First I want to tell you that I am not a Neurologist but treat and work with people with concussions.
Feel free to post at the Neurology Forum as well. Although you have mentioned that you have seen a doctor please keep working with your local practitioner till you are in the right track.
I am sorry to hear about the multiple concussions to your head. How did that happen? Playing football? I am asking you this question because most of the research is based on players playing football and the effects of multiple concussions. Sounds like you had multiple of them and in each one you should have checked with your local practicioner and address the cause of that concussion.
However the symptoms you describe they are not that uncommon. You did the right action by visiting the doctor as soon as possible and test for swelling, for clots or similar. However it is really important that you have taken action and write down the different symptoms and I know that are of your concern.
Good news for you? It is really possible that by engaging in targeted medical therapy it could help diminish those symptoms such as physical movement, psychotherapy and meditation for stress management.
In addition visiting a Neuropsychologist would be highly recommended as well. In other words you are looking for an integrated medical approach involving important fields for brain function such as exercise, stress management and meditation. In addition you may know about the plasticity of the brain and the brain’s capacity for rewiring and building new connections. That is why is important to find the right medical integrated approach for your condition.
Lets speak a little about
A concussion is a type of traumatic brain injury that is caused by an impact to the head or body, a fall, or another injury that jars or shakes the brain inside the skull. Although there may be cuts or bruises on the head or face, there may be no other visible signs of a brain injury.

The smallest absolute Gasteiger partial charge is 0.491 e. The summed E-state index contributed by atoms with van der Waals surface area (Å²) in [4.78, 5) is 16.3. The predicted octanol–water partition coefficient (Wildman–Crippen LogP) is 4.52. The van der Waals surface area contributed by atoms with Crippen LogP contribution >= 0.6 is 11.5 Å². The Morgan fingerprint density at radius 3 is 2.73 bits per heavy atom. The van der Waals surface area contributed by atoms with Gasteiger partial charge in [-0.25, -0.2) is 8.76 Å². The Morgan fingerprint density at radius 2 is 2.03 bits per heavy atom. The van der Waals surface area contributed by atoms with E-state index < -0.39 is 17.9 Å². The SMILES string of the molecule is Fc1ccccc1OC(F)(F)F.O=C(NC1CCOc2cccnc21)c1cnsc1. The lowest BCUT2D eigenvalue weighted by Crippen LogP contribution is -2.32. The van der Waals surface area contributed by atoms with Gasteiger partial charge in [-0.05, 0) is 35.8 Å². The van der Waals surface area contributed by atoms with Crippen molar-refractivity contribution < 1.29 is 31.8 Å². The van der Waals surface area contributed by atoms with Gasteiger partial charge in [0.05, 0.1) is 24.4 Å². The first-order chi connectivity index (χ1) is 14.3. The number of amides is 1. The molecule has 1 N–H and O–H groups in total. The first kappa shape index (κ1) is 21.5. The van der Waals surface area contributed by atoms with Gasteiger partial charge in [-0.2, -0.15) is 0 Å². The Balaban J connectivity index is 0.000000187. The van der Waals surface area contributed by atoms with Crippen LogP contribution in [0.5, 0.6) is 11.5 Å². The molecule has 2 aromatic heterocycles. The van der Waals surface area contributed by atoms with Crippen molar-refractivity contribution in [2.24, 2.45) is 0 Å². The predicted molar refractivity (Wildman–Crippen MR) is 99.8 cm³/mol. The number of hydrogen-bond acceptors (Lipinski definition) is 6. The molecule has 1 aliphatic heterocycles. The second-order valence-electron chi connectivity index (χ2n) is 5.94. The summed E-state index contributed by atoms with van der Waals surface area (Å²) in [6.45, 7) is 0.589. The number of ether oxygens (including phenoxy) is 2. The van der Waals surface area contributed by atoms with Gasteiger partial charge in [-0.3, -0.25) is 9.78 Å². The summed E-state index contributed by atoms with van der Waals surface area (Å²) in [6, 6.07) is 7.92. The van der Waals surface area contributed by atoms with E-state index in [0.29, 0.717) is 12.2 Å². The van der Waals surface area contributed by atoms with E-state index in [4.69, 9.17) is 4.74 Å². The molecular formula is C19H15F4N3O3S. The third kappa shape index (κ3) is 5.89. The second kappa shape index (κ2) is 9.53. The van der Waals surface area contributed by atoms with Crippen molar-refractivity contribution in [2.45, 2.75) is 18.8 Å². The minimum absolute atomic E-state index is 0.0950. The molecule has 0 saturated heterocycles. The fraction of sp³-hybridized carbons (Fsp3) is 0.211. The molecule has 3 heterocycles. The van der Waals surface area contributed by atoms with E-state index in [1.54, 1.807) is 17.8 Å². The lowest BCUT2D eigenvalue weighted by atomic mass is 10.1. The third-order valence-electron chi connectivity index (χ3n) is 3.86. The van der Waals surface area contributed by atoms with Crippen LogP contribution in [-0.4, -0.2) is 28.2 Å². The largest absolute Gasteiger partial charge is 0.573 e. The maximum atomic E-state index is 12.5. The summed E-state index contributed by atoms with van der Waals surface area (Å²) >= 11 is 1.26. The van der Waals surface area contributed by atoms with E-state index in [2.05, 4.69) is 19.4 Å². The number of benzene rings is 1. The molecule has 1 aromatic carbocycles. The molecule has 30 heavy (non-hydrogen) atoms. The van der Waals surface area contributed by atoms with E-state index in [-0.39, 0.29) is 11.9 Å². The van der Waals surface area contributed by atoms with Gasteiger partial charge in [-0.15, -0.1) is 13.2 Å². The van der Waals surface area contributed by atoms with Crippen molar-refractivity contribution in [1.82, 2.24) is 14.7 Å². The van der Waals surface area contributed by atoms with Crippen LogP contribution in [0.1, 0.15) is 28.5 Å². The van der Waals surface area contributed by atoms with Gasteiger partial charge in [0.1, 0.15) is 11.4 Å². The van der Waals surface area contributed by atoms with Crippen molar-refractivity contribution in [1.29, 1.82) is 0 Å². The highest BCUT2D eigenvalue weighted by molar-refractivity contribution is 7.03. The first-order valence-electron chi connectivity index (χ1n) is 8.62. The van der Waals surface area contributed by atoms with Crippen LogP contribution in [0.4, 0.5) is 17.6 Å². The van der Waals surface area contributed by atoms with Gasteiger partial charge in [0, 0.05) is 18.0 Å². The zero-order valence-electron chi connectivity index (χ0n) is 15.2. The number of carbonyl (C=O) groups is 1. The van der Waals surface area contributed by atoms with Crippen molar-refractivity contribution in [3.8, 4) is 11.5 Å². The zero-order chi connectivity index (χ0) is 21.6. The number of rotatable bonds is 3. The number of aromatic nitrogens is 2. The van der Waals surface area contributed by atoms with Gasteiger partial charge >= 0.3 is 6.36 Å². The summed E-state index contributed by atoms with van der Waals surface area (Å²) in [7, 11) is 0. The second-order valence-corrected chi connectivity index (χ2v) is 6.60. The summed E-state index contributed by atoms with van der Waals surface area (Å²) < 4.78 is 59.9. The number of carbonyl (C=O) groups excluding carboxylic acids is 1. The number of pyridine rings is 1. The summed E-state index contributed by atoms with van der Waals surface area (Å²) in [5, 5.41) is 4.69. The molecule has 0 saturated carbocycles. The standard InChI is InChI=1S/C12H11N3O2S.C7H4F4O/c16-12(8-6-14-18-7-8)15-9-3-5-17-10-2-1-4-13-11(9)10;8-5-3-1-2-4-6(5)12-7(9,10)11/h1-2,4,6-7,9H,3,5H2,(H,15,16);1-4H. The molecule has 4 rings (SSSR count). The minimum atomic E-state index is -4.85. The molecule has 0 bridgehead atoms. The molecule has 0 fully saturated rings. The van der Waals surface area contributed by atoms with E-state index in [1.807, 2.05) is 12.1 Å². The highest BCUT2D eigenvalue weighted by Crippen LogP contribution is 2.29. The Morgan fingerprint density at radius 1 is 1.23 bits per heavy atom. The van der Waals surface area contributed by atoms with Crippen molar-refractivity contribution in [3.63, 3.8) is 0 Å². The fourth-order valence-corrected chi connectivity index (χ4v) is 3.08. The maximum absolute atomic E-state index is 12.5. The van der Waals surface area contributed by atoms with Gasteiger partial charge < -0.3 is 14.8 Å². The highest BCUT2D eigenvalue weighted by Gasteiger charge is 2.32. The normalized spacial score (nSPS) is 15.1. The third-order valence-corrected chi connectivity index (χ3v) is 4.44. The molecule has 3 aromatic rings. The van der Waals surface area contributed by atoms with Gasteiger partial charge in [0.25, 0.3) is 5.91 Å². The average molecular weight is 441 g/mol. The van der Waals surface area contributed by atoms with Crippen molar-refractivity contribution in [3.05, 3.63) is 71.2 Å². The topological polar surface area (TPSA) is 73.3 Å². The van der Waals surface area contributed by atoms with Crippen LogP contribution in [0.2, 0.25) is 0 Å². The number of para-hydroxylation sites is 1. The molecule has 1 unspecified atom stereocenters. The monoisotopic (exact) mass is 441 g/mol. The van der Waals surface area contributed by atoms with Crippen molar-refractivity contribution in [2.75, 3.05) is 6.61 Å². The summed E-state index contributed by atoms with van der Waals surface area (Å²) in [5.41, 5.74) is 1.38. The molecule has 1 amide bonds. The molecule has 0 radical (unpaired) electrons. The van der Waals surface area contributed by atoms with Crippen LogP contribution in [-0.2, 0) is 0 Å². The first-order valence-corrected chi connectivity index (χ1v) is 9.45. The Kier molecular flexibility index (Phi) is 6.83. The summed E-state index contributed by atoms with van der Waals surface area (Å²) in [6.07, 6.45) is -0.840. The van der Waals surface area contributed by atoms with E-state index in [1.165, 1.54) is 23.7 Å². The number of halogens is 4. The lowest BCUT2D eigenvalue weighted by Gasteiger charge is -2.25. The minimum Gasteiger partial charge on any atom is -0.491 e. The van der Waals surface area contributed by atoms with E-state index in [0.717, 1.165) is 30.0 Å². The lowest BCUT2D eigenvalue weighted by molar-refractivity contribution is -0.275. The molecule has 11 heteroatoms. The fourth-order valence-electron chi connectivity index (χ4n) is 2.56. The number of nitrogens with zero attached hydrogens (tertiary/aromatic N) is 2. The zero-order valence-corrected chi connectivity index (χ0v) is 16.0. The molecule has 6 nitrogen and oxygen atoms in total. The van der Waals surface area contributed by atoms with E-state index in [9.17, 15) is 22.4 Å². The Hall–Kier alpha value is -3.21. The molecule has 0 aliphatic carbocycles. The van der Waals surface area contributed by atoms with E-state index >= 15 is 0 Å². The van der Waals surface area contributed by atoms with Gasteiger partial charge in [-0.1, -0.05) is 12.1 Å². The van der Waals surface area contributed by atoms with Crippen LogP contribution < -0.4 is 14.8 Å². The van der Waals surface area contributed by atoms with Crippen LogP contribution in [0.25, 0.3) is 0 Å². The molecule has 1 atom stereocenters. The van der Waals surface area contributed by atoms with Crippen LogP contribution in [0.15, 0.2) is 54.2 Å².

However you may want to pay attention to Post-concussion syndrome, also known as postconcussive syndrome or PCS, and historically called shell shock, is a set of symptoms that may continue for weeks, months, or occasionally a year or more after a concussion – a mild form of traumatic brain injury (
When you bang your head you need to think what happens when you drop your phone or a computer to the floor, it may still work but maybe with some dysfunctionality in your case are the headaches that normally they will improve after few weeks although in some case it is resorted that a consistent migraines are persistent after hitting the head.
I would to worry about the blood pressure since that difference it is not significant and can be because of some foods or even some anxiety or stress.
I would try to incorporate meditation twice a day. Sit down in a quiet place and breathe 50 times making sure you inhale and exhale only focusing in your breathing. That will favor blood circulation to different parts of the brain and reduced stress and anxiety. (Meditation)
Then try to go for a fast 15 minute walk while you are concentrating when breathing monitor if your headaches improve or not.
Finally I will recommend that you add some targeted movements to favor some more circulation and bran activity integrating several brain regions:
-Raise Opposite arm and leg, 20 times and change
-From a standing position raise one leg and keep it raised for 30 seconds
-Last and finally start tapping your feet at the time you are clapping overhead.
All these exercises involve risk so make sure you are safe to do the exercises first and ask your doctor you should do the exercises really mild. The reason why I am prosing them to to you it is because sometimes we need some targeted movements and breathing exercises that helps blood circulation and brain activity
I hope this helps!
Long-term electrophysiological changes in athletes with a history of multiple concussions
Read More: http://informahealthcare.com/doi/abs/10.1080/02699050701426931
Cumulative effect of councussion
Head Injuries and the Everyday Athlete